C. V. Almeyda, Department of Plant Pathology, North Carolina State University, Raleigh, NC 27695;
J. A. Abad, USDA, APHIS PPQ FO PGQP, Beltsville, MD 20705; and
Z. Pesic-VanEsbroeck, Department of Plant Pathology, North Carolina State University, Raleigh, NC 27695
Sweet potato virus G (SPVG) and Sweet potato virus 2 (SPV2) are two members of the genus Potyvirus, distinct from Sweet potato feathery mottle virus (SPFMV) (1,2,4). The significance of SPVG and SPV2 to sweetpotato (Ipomoea batatas Lam.) is that each virus can synergistically interact with Sweet potato chlorotic stunt virus (SPCSV) inducing sweet potato virus disease (SPVD) (1,2,4). During the summer of 2012, susceptible indicator plants (I. setosa) were evenly distributed in sweetpotato experimental plots at two research stations (Clinton and Kinston) in North Carolina (NC). Naturally infected indicator plants (n = 129) showing virus-like symptoms including vein clearing, chlorotic mosaic, and chlorotic spots were collected and tested for the presence of viruses. Sap extract from plants tested positive for SPVG and SPV2 by nitrocellulose immune-dot blot, using SPVG antiserum obtained from the International Potato Center (Lima, Peru) and SPV2 antiserum kindly provided by C. A. Clark, Louisiana State University. Total RNA was extracted from 200 mg of symptomatic leaf tissue by using the QIAGEN RNeasy Plant Mini Kit (Hilden, Germany) adding 2% PVP-40 and 1% 2-mercaptoethanol to the extraction buffer. Multiplex RT-PCR was carried out using the SuperScript III One-Step RT-PCR System (Invitrogen, Carlsbad, CA) with specific primers designed for simultaneous detection and differentiation of four closely related sweetpotato potyviruses (3). Amplicons were cloned using the pGEM-T Easy cloning kit (Promega, Madison, WI) and sequenced. Quantitative RT-PCR was used for SPCSV detection. Results confirmed the presence of SPVG and SPV2 in single infections on 7% and 0.8% of samples, respectively; and in mixed infections on 54% and 3% of samples, respectively. SPVG was found as the most prevalent in all viral combinations where 14% of samples were infected with SPVG and SPFMV; and 15% of samples were infected with SPVG, SPFMV, and Sweet potato virus C (SPVC). SPV2 was detected in less common combinations (0.8%) associated with SPVG and SPFMV. The mixed infection SPVG and SPCSV as well as the combination SPV2 and SPCSV was detected in 0.8% of samples. Sequence analyses of the samples at nucleotide level (GenBank Accession Nos. KC962218 and KC962219, respectively) showed 99% similarity to SPVG isolates from Louisiana (4) and SPV2 isolates from South Africa (1). Scions from infected indicator plants were wedge grafted onto healthy sweetpotatoes (cvs. Beauregard and Covington). Eight weeks after grafting, chlorotic mosaic was observed on plants with mixed potyvirus infections whereas plants with single potyvirus infection showed no obvious symptoms. RT-PCR testing and sequencing of amplicons corroborate the presence of both viruses initially detected in indicator plants. Additionally, naturally infected sweetpotato samples (n = 102) were collected in the same experimental plots. SPVG and SPV2 were detected and identified following the described methodology. In the United States, SPVG has been shown to be prevalent in Louisiana (4) and the results presented here indicate that SPVG is spreading in NC. Our results confirm the presence of SPVG and SPV2 in NC. To our knowledge, this is the first report of SPVG and SPV2 in sweetpotato fields in NC.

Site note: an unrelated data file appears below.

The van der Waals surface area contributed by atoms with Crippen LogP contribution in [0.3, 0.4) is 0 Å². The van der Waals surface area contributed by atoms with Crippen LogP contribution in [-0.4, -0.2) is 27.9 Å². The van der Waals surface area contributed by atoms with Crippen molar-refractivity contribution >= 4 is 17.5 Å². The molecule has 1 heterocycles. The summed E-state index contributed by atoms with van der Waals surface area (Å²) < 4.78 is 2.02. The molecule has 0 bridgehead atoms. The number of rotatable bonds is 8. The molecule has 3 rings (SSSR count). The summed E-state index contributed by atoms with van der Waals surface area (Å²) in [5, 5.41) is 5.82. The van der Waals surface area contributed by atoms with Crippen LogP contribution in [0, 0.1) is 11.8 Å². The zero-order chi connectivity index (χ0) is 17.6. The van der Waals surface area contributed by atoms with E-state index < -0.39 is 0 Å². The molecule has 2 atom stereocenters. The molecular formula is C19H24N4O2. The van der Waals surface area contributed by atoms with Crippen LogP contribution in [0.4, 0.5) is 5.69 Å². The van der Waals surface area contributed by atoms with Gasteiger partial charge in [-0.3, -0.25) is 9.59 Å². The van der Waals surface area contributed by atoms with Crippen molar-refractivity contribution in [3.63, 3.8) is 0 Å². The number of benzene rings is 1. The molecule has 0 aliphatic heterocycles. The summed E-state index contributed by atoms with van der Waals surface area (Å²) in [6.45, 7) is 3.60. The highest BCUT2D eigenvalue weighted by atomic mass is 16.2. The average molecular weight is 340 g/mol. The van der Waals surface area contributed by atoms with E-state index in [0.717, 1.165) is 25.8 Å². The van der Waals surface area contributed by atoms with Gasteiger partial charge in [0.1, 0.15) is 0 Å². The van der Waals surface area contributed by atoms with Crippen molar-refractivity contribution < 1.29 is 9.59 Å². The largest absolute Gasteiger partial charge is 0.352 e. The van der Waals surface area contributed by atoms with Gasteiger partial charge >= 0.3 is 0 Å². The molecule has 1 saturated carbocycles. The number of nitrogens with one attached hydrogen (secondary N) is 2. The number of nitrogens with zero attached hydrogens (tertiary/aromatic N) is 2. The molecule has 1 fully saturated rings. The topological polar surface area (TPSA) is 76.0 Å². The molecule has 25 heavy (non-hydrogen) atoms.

References: (1) E. M. Ateka et al. Arch Virol 152:479, 2007. (2) F. Li et al. Virus Genes 45:118, 2012. (3) F. Li et al. J. Virol. Methods 186:161, 2012. (4) E. R. Souto et al. Plant Dis 87:1226, 2003.